Keith Vaz
Keith Vaz has called for a list of the names of the missing files Reuters

Attempts by MPs to solve the mystery of the missing child abuse files presented to ministers in the 1980s appeared to hit a brick wall when the top home office official gave evidence to a Commons committee investigating the affair.

Permanent secretary at the department, Mark Sedwill, said he did not know who had authorised destruction or removal of 114 files related to claims of a paedophile ring in Westminster in the 1980s.

He said there were flaws in the system and he was concerned that the missing files had probably been destroyed or removed.

He also repeated his previous remarks that an independent investigation he had commissioned last year into the procedures found no evidence anything inappropriate had been done.

However, he agreed that a log of the titles of the missing files could be made available to the committee and he said the 2013 review, which not even the home secretary Theresa May has seen, might be published with names and addresses struck out.

He also urged anyone, including government whips, who had any information relevant to the investigations to provide it. That raised the prospect of the whips being quizzed by the inquiries over what they knew about allegations concerning named politicians and which they may have kept secret.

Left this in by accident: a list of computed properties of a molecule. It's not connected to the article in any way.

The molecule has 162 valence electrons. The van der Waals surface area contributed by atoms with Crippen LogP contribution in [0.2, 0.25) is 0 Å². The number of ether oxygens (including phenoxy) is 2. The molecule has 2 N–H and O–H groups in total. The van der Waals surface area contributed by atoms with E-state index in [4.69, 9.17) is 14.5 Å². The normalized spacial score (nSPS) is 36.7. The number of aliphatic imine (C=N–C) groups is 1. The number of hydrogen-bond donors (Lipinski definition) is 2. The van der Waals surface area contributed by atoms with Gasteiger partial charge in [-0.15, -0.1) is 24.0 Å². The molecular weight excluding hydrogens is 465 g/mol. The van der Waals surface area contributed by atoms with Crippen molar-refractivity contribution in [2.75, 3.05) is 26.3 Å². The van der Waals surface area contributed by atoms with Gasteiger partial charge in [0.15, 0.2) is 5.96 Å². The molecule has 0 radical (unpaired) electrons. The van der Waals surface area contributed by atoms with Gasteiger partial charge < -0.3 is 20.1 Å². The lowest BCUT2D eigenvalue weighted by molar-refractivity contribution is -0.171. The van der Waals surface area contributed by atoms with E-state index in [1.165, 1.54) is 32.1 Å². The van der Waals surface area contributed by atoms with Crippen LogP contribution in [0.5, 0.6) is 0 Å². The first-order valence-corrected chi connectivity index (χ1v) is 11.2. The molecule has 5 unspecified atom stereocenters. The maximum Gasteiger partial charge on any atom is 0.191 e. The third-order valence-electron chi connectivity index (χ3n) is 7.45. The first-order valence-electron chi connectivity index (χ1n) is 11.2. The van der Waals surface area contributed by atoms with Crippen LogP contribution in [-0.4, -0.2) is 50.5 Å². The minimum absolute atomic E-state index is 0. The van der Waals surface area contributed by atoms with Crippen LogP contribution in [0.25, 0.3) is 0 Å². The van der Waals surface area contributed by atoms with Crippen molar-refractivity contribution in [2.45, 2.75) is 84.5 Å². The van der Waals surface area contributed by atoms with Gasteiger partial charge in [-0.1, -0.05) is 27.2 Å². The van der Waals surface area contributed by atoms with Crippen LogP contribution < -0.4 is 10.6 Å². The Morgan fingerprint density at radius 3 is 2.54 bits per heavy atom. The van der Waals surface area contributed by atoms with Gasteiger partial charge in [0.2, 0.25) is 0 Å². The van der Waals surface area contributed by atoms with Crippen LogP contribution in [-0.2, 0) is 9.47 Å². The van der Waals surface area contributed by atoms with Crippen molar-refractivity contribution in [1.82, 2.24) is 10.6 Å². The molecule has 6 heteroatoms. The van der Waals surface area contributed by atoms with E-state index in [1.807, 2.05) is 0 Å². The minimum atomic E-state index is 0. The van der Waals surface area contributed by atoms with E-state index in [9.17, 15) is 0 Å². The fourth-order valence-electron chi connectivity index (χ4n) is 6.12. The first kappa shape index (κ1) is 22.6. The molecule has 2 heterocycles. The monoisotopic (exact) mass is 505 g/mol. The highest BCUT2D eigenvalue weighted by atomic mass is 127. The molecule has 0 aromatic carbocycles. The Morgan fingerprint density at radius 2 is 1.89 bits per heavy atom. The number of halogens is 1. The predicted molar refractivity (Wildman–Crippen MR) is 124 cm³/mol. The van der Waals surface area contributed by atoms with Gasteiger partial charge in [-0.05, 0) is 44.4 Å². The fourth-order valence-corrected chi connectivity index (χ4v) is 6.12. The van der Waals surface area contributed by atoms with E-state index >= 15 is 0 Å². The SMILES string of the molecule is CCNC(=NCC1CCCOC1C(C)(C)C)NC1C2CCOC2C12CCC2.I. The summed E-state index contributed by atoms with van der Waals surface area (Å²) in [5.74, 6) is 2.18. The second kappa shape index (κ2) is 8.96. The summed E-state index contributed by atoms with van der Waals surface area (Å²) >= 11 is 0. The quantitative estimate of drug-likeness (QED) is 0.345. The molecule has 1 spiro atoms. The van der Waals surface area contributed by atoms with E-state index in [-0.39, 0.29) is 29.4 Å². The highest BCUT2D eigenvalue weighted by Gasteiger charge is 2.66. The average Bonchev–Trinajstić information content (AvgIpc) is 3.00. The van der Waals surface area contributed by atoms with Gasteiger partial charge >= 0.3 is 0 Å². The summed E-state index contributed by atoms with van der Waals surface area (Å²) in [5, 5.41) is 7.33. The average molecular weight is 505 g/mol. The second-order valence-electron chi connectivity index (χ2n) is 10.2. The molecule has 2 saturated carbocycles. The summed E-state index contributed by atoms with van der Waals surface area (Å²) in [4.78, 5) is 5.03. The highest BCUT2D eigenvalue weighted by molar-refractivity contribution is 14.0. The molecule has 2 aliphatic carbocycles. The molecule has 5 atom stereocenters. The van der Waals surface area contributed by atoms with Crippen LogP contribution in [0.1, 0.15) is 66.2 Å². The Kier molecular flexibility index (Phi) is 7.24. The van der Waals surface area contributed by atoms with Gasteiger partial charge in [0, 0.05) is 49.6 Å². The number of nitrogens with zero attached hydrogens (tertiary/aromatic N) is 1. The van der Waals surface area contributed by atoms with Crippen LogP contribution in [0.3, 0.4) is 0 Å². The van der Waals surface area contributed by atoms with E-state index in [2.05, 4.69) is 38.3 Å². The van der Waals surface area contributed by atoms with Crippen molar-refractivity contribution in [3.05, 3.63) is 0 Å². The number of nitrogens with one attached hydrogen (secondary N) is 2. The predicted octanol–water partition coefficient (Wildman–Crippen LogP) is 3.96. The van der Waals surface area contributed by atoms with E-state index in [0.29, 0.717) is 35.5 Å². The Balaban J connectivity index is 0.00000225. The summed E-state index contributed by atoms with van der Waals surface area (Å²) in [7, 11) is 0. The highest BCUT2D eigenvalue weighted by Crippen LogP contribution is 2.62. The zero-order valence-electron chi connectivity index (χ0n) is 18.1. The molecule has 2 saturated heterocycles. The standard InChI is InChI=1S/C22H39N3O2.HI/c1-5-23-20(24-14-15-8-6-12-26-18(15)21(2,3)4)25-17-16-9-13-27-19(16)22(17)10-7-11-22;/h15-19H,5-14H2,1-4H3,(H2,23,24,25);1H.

The MPs were clearly frustrated at what now looks like the impossibility of ever getting to the bottom of what happened to the 114 files or what was in them.

And, while they were largely impressed by Sedwill's transparency and willingness to answer direct questions, chairman Keith Vaz said the 2013 review had not been satisfactory.

Other MPs, including one of the original campaigners Simon Danczuk, later said it was highly troubling that Sedwill had simply relied on the judgement of the inspector he appointed to carry out last year's review.

The focus will now move to the over-arching inquiry launched by the home secretary which, it has been announced, will be headed by retired senior judge Elizabeth Butler-Sloss.

She is highly regarded in Westminster, partly for her handling of the Cleveland child abuse inquiry in the 1980s and the inquest into Princess Diana.

But the size of her task is becoming clear with growing concern that the inquiry may well last for many years, meaning victims will have to wait even longer for justice.